What the Poisoner Said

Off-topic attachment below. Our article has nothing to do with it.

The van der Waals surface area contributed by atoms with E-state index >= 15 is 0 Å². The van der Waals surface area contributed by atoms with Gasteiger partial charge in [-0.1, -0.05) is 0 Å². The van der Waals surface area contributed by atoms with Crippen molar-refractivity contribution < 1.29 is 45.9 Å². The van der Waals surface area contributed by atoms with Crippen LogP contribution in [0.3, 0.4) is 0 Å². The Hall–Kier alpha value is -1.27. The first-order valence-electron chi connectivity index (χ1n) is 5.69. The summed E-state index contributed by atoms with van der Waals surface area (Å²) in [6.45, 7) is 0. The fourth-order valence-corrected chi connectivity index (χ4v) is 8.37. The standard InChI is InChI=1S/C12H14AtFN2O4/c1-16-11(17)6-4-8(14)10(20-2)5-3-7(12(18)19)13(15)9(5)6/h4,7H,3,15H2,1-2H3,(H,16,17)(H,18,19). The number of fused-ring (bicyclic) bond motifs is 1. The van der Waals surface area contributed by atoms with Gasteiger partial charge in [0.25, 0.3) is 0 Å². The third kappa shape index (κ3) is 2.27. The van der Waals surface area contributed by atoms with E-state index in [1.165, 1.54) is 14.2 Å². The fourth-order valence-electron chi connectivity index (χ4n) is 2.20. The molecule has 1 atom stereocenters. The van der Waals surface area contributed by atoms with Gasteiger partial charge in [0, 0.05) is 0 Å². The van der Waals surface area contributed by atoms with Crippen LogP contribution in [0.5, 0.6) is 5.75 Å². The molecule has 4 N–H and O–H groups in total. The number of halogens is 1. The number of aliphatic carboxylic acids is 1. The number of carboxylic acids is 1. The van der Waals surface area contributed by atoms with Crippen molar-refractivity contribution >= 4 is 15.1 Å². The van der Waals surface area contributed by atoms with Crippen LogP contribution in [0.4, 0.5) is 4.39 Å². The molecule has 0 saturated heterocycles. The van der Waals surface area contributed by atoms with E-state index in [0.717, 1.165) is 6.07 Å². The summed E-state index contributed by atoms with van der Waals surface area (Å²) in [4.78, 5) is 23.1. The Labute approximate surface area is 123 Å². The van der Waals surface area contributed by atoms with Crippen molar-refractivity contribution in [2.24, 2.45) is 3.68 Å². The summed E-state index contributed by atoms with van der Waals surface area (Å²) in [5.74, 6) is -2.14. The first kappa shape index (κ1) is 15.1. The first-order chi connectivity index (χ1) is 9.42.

I speak of red water and black orchids, wear my dresses long so I might fasten glass bottles to my garters. He adjusts the shoulders of my dress. I offer him a gunpowder smile, my gloved hands slick with oleander. Perhaps he will smoke the cigar I soaked in formaldehyde, eat an omelet studded with dark mushrooms. When he tries to undo my stockings, he will hallucinate pennies and oranges, believe me a fairy who has confined him to an oak tree. There are copperheads squirming in my gut, he says. Do you have an aspirin? We walk across the meadow and I confess to keeping arsenic in a hollow ring, to applying milkweed to his letter openers, his forks, the pipe he smokes on Sundays. He calls me starling, witch. When the convulsions start, he seems unsettled. His fingers grip my skirt; his body curls among the nettles. His bent spine, a question.